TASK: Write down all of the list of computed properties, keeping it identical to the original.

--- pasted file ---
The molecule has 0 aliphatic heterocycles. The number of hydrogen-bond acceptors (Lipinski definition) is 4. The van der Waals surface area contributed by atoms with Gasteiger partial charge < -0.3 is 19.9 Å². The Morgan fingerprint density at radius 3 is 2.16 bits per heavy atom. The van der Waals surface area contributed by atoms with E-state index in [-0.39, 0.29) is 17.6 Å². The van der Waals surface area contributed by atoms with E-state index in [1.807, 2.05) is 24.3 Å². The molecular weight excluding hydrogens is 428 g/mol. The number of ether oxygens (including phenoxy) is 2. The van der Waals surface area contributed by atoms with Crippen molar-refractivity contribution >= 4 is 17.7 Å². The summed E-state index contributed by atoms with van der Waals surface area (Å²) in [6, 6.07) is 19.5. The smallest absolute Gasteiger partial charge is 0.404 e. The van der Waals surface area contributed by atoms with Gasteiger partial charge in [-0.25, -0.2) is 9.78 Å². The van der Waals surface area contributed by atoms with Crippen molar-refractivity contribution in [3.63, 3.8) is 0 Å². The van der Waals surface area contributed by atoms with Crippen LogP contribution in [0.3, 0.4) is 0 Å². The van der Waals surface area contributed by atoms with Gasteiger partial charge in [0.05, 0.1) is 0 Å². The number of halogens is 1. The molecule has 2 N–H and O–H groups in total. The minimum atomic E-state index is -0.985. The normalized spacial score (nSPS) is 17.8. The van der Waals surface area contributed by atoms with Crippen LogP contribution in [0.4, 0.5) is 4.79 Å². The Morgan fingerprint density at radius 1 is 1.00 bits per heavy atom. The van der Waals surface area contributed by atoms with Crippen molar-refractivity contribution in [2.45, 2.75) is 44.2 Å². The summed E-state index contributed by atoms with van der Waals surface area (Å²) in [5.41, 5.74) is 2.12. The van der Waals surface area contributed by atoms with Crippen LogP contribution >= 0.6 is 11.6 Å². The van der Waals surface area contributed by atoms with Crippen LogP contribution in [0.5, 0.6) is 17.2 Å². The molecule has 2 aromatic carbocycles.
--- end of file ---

The molecule has 0 aliphatic heterocycles. The number of hydrogen-bond acceptors (Lipinski definition) is 4. The van der Waals surface area contributed by atoms with Gasteiger partial charge < -0.3 is 19.9 Å². The Morgan fingerprint density at radius 3 is 2.16 bits per heavy atom. The van der Waals surface area contributed by atoms with E-state index in [-0.39, 0.29) is 17.6 Å². The van der Waals surface area contributed by atoms with E-state index in [1.807, 2.05) is 24.3 Å². The molecular weight excluding hydrogens is 428 g/mol. The number of ether oxygens (including phenoxy) is 2. The van der Waals surface area contributed by atoms with Crippen molar-refractivity contribution >= 4 is 17.7 Å². The summed E-state index contributed by atoms with van der Waals surface area (Å²) in [6, 6.07) is 19.5. The smallest absolute Gasteiger partial charge is 0.404 e. The van der Waals surface area contributed by atoms with Gasteiger partial charge in [-0.25, -0.2) is 9.78 Å². The van der Waals surface area contributed by atoms with Crippen molar-refractivity contribution in [3.63, 3.8) is 0 Å². The van der Waals surface area contributed by atoms with Crippen LogP contribution in [0.3, 0.4) is 0 Å². The van der Waals surface area contributed by atoms with Gasteiger partial charge in [0.05, 0.1) is 0 Å². The number of halogens is 1. The molecule has 2 N–H and O–H groups in total. The minimum atomic E-state index is -0.985. The normalized spacial score (nSPS) is 17.8. The van der Waals surface area contributed by atoms with Crippen LogP contribution in [0.4, 0.5) is 4.79 Å². The Morgan fingerprint density at radius 1 is 1.00 bits per heavy atom. The van der Waals surface area contributed by atoms with Crippen molar-refractivity contribution in [2.45, 2.75) is 44.2 Å². The summed E-state index contributed by atoms with van der Waals surface area (Å²) in [5.41, 5.74) is 2.12. The van der Waals surface area contributed by atoms with Crippen LogP contribution >= 0.6 is 11.6 Å². The van der Waals surface area contributed by atoms with Crippen LogP contribution in [0.5, 0.6) is 17.2 Å². The molecule has 2 aromatic carbocycles.